Tuesday, September 13, 2011

Two for Tuesday: Chain of Memories

Good morning Tuesday! Today I have another piece that I started in 2008. This was actually my very first practice piece when I first took metals. It was a piercing and riveting assignment. I decided on a heart with some squiggles and spiky things. Why not? It's challenging, right? Yup. The scrap metal I found for the heart is steel. (My poor saw blades. *sigh*) And the other bits are aluminum.

Until last year, I let the piece sit around and mope until I found something to do with it. I eventually found the Soft Flex: Flex Your Creativity contest where they wanted designers to use their beading wire, but to have it exposed instead of hidden. This was my entry. You might want a picture before I continue:

 
Photo collage made with photovisi.com.

I used one of their trios sets, which is what my local Hobby Lobby carries, to create a mass of squiggles and pearls all over what is now the front of the heart. I also used the beading wire to make a braided cord for one half of the neck strap.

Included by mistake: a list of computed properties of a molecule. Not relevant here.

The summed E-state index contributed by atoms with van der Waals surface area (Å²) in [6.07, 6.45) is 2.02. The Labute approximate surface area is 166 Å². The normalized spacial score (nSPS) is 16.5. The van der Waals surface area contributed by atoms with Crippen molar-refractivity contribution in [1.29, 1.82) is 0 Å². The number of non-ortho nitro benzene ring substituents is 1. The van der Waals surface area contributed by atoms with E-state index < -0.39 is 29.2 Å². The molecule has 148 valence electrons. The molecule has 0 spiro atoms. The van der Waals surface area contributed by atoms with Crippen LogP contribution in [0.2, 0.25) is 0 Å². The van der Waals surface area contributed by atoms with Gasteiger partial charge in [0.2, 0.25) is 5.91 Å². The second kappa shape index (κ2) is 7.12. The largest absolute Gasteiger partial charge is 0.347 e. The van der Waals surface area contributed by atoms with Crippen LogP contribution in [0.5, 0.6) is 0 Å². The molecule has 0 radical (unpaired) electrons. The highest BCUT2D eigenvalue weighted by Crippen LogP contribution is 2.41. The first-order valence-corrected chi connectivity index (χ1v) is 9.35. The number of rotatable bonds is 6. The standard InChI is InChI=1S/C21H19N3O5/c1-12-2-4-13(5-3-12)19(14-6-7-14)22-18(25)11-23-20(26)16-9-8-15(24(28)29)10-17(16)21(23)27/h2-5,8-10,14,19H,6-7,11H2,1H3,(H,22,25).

By now, most of my followers may know that I absolutely love working with found objects. I get it from my mom. For this piece, I glued a stud that came off a pair of pants to a filigree square, and then glued both of them to a washer, which was then glued to the heart. Okay, I rarely use that much glue, but sometimes E6000 is the only solution when nothing else works or you're in a hurry, which I probably was to make the September 1st deadline.

I also brick stitched around parts of a dog chain I found at Wal-Mart. I have no idea what possessed me to buy the dog chain, but it has come in handy a few times. This piece came out wonderfully like the initial sketch, and then I added to it when an opportunity presented itself. One of my friends named it Chain of Memories because he said it reminded him of Kingdom Heats (which he was playing at the time of the conversation).

A little bit on the chaotic side, Chain of Memories ended up being a successful piece. This goes to show that you should always hold on to your first attempts at something. It might be useful later.